Run a Marathon, Change Your Life – And Maybe Even the World
Training for – and running a marathon requires enough of a commitment and change of lifestyle to cause life-altering identity shifts. Sometimes these shifts change more than the runner.
Chances are, you have run a marathon or know someone who has. What might have seemed in the past like a feat only the most elite athletes could accomplish, has become increasingly popular over the past few decades.
“Between 2008 and 2018, marathon participation increased by almost 50%. The number of people who completed marathons in 2018 was 1,298,725.”
Between 2008 and 2018, marathon participation increased by almost 50%. The number of people who completed marathons in 2018 was 1,298,725.
If you are wondering why so many people set out to run a marathon, there are four main reasons given. Psychological motives are the first category, including wanting to improve self-esteem or to deal with an emotional challenge. Secondly are social reasons, which include running as a way to socialize or gain peers’ respect. Physical purposes comprise the third category, meaning wanting to get into shape or lose weight. Finally, the fourth motivator is achievement, such as pushing oneself beyond previous or perceived limits or seeing how one stacks up against others.
In case you are baffled by the decision of so many to run 26.2 miles (42.195 kilometers), perhaps the following stories will offer some insight. Beware, though: they might also inspire you to lace up those running shoes and hit the trail.
1. Run a marathon – and break a few barriers while you’re at it
Women weren’t officially allowed to compete in marathons until 1972 when the Boston Marathon created a second category. It took the Olympics another 12 years before the women’s division was added in 1984. This doesn’t mean women were patiently waiting to be invited to the get on their marks, get set and go. Instead, women like Kathrine Switzer were finding their way into races in their own ways and on their own terms.
Kathrine registered for the Boston Marathon in 1967 using her initials. Before the race, her coach told her to wipe off her lipstick, arguing it might give away the fact that she was a “girl.” She insisted on running the race with her lipstick, though, and the fact that she was a woman was detected. About four miles into the marathon, a man in leather shoes and an overcoat got out of a car and told Kathrine to get out of the race. He tried to rip her bib number from her chest.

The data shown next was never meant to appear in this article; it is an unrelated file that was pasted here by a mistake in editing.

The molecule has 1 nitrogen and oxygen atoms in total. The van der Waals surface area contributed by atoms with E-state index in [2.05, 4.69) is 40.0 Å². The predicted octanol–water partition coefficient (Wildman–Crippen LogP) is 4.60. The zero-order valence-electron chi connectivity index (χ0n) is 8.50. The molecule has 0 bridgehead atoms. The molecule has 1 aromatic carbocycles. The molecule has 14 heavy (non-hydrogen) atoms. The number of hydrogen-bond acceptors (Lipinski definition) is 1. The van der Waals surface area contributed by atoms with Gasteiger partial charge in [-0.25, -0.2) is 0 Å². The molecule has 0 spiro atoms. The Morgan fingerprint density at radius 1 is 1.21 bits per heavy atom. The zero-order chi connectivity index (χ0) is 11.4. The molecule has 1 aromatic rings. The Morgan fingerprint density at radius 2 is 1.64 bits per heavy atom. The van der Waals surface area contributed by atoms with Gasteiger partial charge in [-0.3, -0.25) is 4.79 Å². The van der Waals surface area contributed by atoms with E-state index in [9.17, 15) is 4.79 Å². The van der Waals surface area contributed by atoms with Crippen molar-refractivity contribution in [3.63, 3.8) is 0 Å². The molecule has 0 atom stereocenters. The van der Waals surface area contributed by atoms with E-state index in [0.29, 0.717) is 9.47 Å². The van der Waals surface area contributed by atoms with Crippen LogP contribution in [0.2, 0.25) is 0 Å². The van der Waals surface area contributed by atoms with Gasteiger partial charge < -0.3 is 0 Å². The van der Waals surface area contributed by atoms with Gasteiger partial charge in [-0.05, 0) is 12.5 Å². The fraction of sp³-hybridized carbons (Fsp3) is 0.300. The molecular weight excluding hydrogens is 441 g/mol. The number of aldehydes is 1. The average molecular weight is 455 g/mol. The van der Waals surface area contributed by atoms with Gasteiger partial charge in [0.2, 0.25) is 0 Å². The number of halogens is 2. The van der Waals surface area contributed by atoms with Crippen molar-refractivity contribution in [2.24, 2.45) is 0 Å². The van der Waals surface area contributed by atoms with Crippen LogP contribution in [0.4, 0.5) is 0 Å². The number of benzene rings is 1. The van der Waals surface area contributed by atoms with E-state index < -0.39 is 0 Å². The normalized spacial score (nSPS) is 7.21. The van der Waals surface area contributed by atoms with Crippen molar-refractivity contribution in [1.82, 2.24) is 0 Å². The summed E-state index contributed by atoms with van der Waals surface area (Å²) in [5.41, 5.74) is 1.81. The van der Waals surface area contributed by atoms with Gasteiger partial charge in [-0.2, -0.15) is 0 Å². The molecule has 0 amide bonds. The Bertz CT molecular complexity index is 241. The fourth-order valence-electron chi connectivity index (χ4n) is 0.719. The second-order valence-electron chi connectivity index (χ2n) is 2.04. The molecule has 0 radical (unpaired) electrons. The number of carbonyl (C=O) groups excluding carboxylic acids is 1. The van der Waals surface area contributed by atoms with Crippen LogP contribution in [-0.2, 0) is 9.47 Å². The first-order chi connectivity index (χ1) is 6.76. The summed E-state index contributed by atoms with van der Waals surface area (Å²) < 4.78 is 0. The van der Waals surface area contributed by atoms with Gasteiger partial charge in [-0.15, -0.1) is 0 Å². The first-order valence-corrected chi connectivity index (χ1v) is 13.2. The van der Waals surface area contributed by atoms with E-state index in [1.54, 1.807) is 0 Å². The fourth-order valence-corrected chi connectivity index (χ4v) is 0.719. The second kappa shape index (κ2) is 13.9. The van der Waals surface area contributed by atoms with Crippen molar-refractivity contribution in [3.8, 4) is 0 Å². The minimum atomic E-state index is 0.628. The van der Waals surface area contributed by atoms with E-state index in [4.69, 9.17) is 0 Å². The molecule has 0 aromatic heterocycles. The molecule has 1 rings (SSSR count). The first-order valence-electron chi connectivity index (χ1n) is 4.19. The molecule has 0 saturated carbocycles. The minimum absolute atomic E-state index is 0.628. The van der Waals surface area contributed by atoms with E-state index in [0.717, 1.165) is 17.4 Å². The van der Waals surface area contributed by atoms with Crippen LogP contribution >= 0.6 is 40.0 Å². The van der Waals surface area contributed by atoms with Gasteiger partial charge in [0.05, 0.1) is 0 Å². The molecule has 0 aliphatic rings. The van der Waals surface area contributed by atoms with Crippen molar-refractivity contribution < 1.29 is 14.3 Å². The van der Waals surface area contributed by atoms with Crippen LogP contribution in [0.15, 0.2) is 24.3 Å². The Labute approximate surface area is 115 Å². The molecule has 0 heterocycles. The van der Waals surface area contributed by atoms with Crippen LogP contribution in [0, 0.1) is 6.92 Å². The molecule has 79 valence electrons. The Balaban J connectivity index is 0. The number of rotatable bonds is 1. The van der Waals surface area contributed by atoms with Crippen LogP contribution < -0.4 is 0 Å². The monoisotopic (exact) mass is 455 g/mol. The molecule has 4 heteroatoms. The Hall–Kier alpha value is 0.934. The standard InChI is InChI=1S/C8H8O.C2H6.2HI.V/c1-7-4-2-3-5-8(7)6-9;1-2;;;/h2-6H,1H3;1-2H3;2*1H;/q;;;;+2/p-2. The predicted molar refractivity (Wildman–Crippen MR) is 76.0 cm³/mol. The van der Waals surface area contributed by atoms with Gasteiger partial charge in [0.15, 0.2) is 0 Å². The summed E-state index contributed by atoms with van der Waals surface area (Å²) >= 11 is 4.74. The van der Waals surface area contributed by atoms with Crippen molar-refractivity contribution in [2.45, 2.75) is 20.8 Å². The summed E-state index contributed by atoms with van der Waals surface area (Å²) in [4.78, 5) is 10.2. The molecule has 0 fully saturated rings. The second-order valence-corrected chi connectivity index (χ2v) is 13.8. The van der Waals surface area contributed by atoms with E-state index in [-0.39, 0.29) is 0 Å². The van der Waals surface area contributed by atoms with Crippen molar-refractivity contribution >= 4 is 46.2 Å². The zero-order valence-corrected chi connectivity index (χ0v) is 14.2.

To see more about what motivated Kathrine to run the 1967 Boston Marathon and how she fared, check out our interview with her here.
2. A global shut-down doesn’t need to shut down plans to run a marathon
The coronavirus pandemic has upended countless plans. All kinds of events have been canceled and travel plans severely curtailed. When Adrian Mas realized he would not be able to participate in the Medellin Marathon of 2020, he had to reevaluate his running regimen. Only allowed to travel up to 5 kilometers from his house in Dublin, he decided to train for a half-marathon. Eventually, though, his motivation and aspirations overcame him.
To see how Adrian ended up revising his ambitions and the methods of reaching them, read his story here.
3. Run a marathon – or over a hundred of them – to save lives
The marathon has been an effective vehicle for breaking barriers and inspiring ingenuity. It can also be a method of challenging what many consider impossible. Terry Fox chose to run across Canada soon after one of his legs was removed as part of his cancer treatment by running a marathon a day.
For more about Terry’s mission and achievements, see our story about the Marathon of Hope.